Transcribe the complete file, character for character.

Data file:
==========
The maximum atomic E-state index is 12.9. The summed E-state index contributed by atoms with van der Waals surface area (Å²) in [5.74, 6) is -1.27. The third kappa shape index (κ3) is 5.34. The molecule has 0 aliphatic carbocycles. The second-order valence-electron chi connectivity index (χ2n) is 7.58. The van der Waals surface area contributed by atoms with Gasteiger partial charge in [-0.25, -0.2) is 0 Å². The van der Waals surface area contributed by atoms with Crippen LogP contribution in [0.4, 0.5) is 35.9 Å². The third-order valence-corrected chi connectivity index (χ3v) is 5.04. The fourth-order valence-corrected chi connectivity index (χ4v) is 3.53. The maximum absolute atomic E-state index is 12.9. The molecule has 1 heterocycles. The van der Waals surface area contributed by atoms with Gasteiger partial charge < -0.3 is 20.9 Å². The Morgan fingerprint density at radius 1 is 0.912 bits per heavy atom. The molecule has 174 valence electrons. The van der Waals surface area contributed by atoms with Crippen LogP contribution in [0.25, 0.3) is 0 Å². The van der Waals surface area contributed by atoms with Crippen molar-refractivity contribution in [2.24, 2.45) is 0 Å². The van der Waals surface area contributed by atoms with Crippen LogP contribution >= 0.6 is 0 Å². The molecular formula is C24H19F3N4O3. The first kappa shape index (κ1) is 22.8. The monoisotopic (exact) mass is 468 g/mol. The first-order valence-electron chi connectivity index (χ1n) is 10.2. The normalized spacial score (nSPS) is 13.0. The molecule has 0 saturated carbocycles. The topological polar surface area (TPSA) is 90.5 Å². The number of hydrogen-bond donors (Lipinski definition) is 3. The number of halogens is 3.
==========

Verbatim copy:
The maximum atomic E-state index is 12.9. The summed E-state index contributed by atoms with van der Waals surface area (Å²) in [5.74, 6) is -1.27. The third kappa shape index (κ3) is 5.34. The molecule has 0 aliphatic carbocycles. The second-order valence-electron chi connectivity index (χ2n) is 7.58. The van der Waals surface area contributed by atoms with Gasteiger partial charge in [-0.25, -0.2) is 0 Å². The van der Waals surface area contributed by atoms with Crippen LogP contribution in [0.4, 0.5) is 35.9 Å². The third-order valence-corrected chi connectivity index (χ3v) is 5.04. The fourth-order valence-corrected chi connectivity index (χ4v) is 3.53. The maximum absolute atomic E-state index is 12.9. The molecule has 1 heterocycles. The van der Waals surface area contributed by atoms with Gasteiger partial charge < -0.3 is 20.9 Å². The Morgan fingerprint density at radius 1 is 0.912 bits per heavy atom. The molecule has 174 valence electrons. The van der Waals surface area contributed by atoms with Crippen LogP contribution in [0.25, 0.3) is 0 Å². The van der Waals surface area contributed by atoms with Crippen molar-refractivity contribution in [2.24, 2.45) is 0 Å². The van der Waals surface area contributed by atoms with Crippen LogP contribution >= 0.6 is 0 Å². The molecular formula is C24H19F3N4O3. The first kappa shape index (κ1) is 22.8. The monoisotopic (exact) mass is 468 g/mol. The first-order valence-electron chi connectivity index (χ1n) is 10.2. The normalized spacial score (nSPS) is 13.0. The molecule has 0 saturated carbocycles. The topological polar surface area (TPSA) is 90.5 Å². The number of hydrogen-bond donors (Lipinski definition) is 3. The number of halogens is 3.